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Keywords:

  • Danio rerio;
  • in vivo thrombosis model;
  • laser-injury;
  • morpholino;
  • protein kinase C;
  • zebrafish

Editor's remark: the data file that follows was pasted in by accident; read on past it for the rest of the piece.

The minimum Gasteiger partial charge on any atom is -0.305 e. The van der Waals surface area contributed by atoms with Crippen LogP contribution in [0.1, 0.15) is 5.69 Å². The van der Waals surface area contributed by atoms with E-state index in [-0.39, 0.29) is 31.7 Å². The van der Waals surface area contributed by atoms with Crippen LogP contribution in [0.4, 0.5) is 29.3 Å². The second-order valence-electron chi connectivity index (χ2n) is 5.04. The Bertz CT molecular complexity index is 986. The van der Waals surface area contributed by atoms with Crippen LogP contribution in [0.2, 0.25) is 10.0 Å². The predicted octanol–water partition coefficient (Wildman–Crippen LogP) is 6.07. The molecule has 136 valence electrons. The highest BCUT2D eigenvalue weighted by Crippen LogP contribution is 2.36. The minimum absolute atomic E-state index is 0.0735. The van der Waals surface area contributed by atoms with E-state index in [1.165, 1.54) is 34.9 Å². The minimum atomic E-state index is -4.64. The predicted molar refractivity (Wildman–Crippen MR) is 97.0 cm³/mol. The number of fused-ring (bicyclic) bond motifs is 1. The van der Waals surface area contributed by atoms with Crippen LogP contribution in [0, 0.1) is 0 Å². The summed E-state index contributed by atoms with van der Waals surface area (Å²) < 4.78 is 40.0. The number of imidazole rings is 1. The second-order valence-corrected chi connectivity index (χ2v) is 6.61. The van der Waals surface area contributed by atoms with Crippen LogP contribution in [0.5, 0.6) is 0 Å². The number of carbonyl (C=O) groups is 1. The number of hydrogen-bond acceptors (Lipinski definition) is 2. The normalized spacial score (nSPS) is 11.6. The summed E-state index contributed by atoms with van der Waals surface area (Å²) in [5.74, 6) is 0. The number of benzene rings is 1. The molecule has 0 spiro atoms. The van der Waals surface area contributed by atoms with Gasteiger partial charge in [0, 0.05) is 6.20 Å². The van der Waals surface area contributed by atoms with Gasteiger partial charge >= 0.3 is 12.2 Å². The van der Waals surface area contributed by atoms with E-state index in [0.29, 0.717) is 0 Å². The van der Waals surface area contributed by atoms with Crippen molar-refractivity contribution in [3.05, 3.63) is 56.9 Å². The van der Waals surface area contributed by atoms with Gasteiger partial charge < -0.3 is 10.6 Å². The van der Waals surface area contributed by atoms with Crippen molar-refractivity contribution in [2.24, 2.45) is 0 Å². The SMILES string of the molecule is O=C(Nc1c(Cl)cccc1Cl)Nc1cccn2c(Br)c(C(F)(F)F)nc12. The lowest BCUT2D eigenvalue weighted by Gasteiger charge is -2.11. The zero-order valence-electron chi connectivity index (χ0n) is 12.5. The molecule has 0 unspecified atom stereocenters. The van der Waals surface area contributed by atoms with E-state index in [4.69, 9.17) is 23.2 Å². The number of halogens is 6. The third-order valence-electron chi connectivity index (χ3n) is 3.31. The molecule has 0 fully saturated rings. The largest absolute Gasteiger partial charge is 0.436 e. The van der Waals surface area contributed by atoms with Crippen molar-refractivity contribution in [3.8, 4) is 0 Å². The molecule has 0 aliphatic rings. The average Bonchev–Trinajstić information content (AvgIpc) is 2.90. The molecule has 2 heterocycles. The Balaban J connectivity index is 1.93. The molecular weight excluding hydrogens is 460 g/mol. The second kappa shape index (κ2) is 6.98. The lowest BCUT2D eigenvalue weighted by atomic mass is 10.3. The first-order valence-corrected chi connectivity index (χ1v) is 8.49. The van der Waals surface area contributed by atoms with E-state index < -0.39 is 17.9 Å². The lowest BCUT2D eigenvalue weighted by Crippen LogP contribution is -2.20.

Summary. Background: The zebrafish (Danio rerio) is becoming an attractive model organism for the assessment of gene function in thrombosis in vivo. Zebrafish, as a thrombosis model, have several advantages, with the capacity to follow thrombus formation at high resolution in real time using intravital microscopy, without the need for complex surgical techniques, and the capability to rapidly knockdown gene expression using morpholino antisense approaches. Objectives: We have recently shown, in mouse models, that protein kinase C alpha (PKCα) plays a critical role in regulating thrombus formation in vivo. PKC beta (β) plays a non-redundant role also in platelet function in vitro, but the function of this gene had not yet been assessed in vivo. Methods: In the present study, we analyzed the function of both PKCα and PKCβ in the zebrafish model in vivo, by live imaging using a laser-induced injury of the main caudal artery in 3-day-old larvae. Results: We showed that D. rerio express orthologs of both the PKCα and PKCβ genes, with high sequence identity. Translation blocking and splice-blocking morpholinos effectively and specifically knockdown expression of these genes and knockdown with either morpholino leads to attenuated thrombus formation, as assessed by several quantitative parameters including time to initial adhesion and peak thrombus surface area. Conclusions: Our data indicate that these two highly related genes play non-redundant roles in regulating thrombosis, an observation that supports our previous in vitro murine data, and suggests unique roles, and possibly unique regulation, for PKCα and PKCβ in controlling platelet function in vivo.